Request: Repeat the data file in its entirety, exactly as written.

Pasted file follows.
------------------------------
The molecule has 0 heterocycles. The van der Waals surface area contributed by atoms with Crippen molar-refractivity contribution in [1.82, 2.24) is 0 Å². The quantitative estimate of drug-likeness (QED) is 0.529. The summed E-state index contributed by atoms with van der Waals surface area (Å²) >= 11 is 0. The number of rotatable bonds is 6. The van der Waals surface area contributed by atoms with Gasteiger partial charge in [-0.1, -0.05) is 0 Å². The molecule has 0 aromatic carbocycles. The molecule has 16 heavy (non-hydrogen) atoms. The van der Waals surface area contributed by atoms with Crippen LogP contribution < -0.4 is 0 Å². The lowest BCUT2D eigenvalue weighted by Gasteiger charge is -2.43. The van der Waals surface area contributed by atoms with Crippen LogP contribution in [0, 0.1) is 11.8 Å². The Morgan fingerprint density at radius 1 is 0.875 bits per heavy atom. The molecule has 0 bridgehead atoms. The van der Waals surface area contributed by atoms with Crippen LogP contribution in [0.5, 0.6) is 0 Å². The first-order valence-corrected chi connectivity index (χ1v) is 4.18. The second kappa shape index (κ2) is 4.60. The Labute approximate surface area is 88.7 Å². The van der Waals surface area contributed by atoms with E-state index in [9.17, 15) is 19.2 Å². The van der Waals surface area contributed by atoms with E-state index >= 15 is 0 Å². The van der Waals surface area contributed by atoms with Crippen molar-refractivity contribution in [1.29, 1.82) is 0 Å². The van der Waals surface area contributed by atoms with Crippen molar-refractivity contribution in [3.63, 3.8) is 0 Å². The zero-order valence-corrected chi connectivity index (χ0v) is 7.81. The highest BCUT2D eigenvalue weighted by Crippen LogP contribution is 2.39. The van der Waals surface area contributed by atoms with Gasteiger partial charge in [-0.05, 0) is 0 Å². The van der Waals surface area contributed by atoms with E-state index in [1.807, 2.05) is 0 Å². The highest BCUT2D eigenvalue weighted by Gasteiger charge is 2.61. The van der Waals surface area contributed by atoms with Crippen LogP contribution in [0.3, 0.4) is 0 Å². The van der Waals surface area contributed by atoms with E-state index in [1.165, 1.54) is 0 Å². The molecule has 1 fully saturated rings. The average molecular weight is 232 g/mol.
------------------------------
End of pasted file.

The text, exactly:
The molecule has 0 heterocycles. The van der Waals surface area contributed by atoms with Crippen molar-refractivity contribution in [1.82, 2.24) is 0 Å². The quantitative estimate of drug-likeness (QED) is 0.529. The summed E-state index contributed by atoms with van der Waals surface area (Å²) >= 11 is 0. The number of rotatable bonds is 6. The van der Waals surface area contributed by atoms with Gasteiger partial charge in [-0.1, -0.05) is 0 Å². The molecule has 0 aromatic carbocycles. The molecule has 16 heavy (non-hydrogen) atoms. The van der Waals surface area contributed by atoms with Crippen LogP contribution < -0.4 is 0 Å². The lowest BCUT2D eigenvalue weighted by Gasteiger charge is -2.43. The van der Waals surface area contributed by atoms with Crippen LogP contribution in [0, 0.1) is 11.8 Å². The Morgan fingerprint density at radius 1 is 0.875 bits per heavy atom. The molecule has 0 bridgehead atoms. The van der Waals surface area contributed by atoms with Crippen LogP contribution in [0.5, 0.6) is 0 Å². The first-order valence-corrected chi connectivity index (χ1v) is 4.18. The second kappa shape index (κ2) is 4.60. The Labute approximate surface area is 88.7 Å². The van der Waals surface area contributed by atoms with E-state index in [9.17, 15) is 19.2 Å². The van der Waals surface area contributed by atoms with E-state index >= 15 is 0 Å². The van der Waals surface area contributed by atoms with Crippen molar-refractivity contribution in [1.29, 1.82) is 0 Å². The van der Waals surface area contributed by atoms with Crippen molar-refractivity contribution in [3.63, 3.8) is 0 Å². The zero-order valence-corrected chi connectivity index (χ0v) is 7.81. The highest BCUT2D eigenvalue weighted by Crippen LogP contribution is 2.39. The van der Waals surface area contributed by atoms with Gasteiger partial charge in [-0.05, 0) is 0 Å². The van der Waals surface area contributed by atoms with E-state index in [1.807, 2.05) is 0 Å². The highest BCUT2D eigenvalue weighted by Gasteiger charge is 2.61. The van der Waals surface area contributed by atoms with Crippen LogP contribution in [0.3, 0.4) is 0 Å². The van der Waals surface area contributed by atoms with E-state index in [1.165, 1.54) is 0 Å². The molecule has 1 fully saturated rings. The average molecular weight is 232 g/mol.